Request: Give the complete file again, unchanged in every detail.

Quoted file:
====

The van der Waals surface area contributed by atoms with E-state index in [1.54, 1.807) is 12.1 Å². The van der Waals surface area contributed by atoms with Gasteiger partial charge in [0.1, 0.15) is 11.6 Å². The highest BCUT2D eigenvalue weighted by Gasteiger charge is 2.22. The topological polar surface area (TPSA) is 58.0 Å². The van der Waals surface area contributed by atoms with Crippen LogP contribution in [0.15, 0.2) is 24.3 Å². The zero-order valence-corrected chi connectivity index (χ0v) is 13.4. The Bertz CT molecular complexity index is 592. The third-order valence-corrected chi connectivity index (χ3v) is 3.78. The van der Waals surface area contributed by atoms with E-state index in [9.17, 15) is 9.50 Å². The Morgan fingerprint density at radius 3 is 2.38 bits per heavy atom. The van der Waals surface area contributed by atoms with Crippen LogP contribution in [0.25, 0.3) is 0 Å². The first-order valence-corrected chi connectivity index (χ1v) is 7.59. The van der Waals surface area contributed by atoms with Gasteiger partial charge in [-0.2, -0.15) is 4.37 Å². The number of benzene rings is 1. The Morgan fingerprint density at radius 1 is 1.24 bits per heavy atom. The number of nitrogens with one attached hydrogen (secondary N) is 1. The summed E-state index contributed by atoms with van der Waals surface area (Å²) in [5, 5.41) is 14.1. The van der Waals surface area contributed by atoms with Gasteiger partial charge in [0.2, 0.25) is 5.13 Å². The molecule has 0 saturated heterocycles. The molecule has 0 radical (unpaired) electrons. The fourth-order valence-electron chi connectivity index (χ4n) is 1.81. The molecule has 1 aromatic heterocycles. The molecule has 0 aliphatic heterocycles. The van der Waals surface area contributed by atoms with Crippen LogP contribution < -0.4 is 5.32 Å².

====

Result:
The van der Waals surface area contributed by atoms with E-state index in [1.54, 1.807) is 12.1 Å². The van der Waals surface area contributed by atoms with Gasteiger partial charge in [0.1, 0.15) is 11.6 Å². The highest BCUT2D eigenvalue weighted by Gasteiger charge is 2.22. The topological polar surface area (TPSA) is 58.0 Å². The van der Waals surface area contributed by atoms with Crippen LogP contribution in [0.15, 0.2) is 24.3 Å². The zero-order valence-corrected chi connectivity index (χ0v) is 13.4. The Bertz CT molecular complexity index is 592. The third-order valence-corrected chi connectivity index (χ3v) is 3.78. The van der Waals surface area contributed by atoms with E-state index in [9.17, 15) is 9.50 Å². The Morgan fingerprint density at radius 3 is 2.38 bits per heavy atom. The van der Waals surface area contributed by atoms with Crippen LogP contribution in [0.25, 0.3) is 0 Å². The first-order valence-corrected chi connectivity index (χ1v) is 7.59. The van der Waals surface area contributed by atoms with Gasteiger partial charge in [-0.2, -0.15) is 4.37 Å². The number of benzene rings is 1. The Morgan fingerprint density at radius 1 is 1.24 bits per heavy atom. The number of nitrogens with one attached hydrogen (secondary N) is 1. The summed E-state index contributed by atoms with van der Waals surface area (Å²) in [5, 5.41) is 14.1. The van der Waals surface area contributed by atoms with Gasteiger partial charge in [0.2, 0.25) is 5.13 Å². The molecule has 0 saturated heterocycles. The molecule has 0 radical (unpaired) electrons. The fourth-order valence-electron chi connectivity index (χ4n) is 1.81. The molecule has 1 aromatic heterocycles. The molecule has 0 aliphatic heterocycles. The van der Waals surface area contributed by atoms with Crippen LogP contribution < -0.4 is 5.32 Å².